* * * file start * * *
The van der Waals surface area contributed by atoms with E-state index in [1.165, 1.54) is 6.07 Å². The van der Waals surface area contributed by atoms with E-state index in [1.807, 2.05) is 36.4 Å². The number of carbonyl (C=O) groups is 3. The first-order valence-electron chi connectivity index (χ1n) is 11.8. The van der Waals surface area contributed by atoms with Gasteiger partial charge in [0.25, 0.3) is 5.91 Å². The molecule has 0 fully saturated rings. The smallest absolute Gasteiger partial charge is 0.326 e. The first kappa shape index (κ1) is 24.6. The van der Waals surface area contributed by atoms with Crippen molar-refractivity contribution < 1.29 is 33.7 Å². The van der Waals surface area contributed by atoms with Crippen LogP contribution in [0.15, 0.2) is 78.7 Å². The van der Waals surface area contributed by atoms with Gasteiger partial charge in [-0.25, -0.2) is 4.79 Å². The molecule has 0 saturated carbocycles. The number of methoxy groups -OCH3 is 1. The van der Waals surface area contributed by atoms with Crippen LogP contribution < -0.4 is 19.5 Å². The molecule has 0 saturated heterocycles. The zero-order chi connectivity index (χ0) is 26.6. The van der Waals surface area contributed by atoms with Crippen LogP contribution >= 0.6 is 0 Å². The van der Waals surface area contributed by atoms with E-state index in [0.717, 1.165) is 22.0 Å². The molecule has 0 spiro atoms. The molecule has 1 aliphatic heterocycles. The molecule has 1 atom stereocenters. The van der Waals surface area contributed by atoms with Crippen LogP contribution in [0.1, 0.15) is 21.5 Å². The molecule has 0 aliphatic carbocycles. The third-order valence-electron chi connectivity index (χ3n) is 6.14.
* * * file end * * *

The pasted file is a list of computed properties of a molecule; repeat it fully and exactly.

The van der Waals surface area contributed by atoms with E-state index in [1.165, 1.54) is 6.07 Å². The van der Waals surface area contributed by atoms with E-state index in [1.807, 2.05) is 36.4 Å². The number of carbonyl (C=O) groups is 3. The first-order valence-electron chi connectivity index (χ1n) is 11.8. The van der Waals surface area contributed by atoms with Gasteiger partial charge in [0.25, 0.3) is 5.91 Å². The molecule has 0 fully saturated rings. The smallest absolute Gasteiger partial charge is 0.326 e. The first kappa shape index (κ1) is 24.6. The van der Waals surface area contributed by atoms with Crippen molar-refractivity contribution < 1.29 is 33.7 Å². The van der Waals surface area contributed by atoms with Crippen LogP contribution in [0.15, 0.2) is 78.7 Å². The van der Waals surface area contributed by atoms with Gasteiger partial charge in [-0.25, -0.2) is 4.79 Å². The molecule has 0 saturated carbocycles. The number of methoxy groups -OCH3 is 1. The van der Waals surface area contributed by atoms with Crippen LogP contribution < -0.4 is 19.5 Å². The molecule has 0 saturated heterocycles. The zero-order chi connectivity index (χ0) is 26.6. The van der Waals surface area contributed by atoms with Crippen LogP contribution >= 0.6 is 0 Å². The van der Waals surface area contributed by atoms with E-state index in [0.717, 1.165) is 22.0 Å². The molecule has 0 spiro atoms. The molecule has 1 aliphatic heterocycles. The molecule has 1 atom stereocenters. The van der Waals surface area contributed by atoms with Crippen LogP contribution in [0.1, 0.15) is 21.5 Å². The molecule has 0 aliphatic carbocycles. The third-order valence-electron chi connectivity index (χ3n) is 6.14.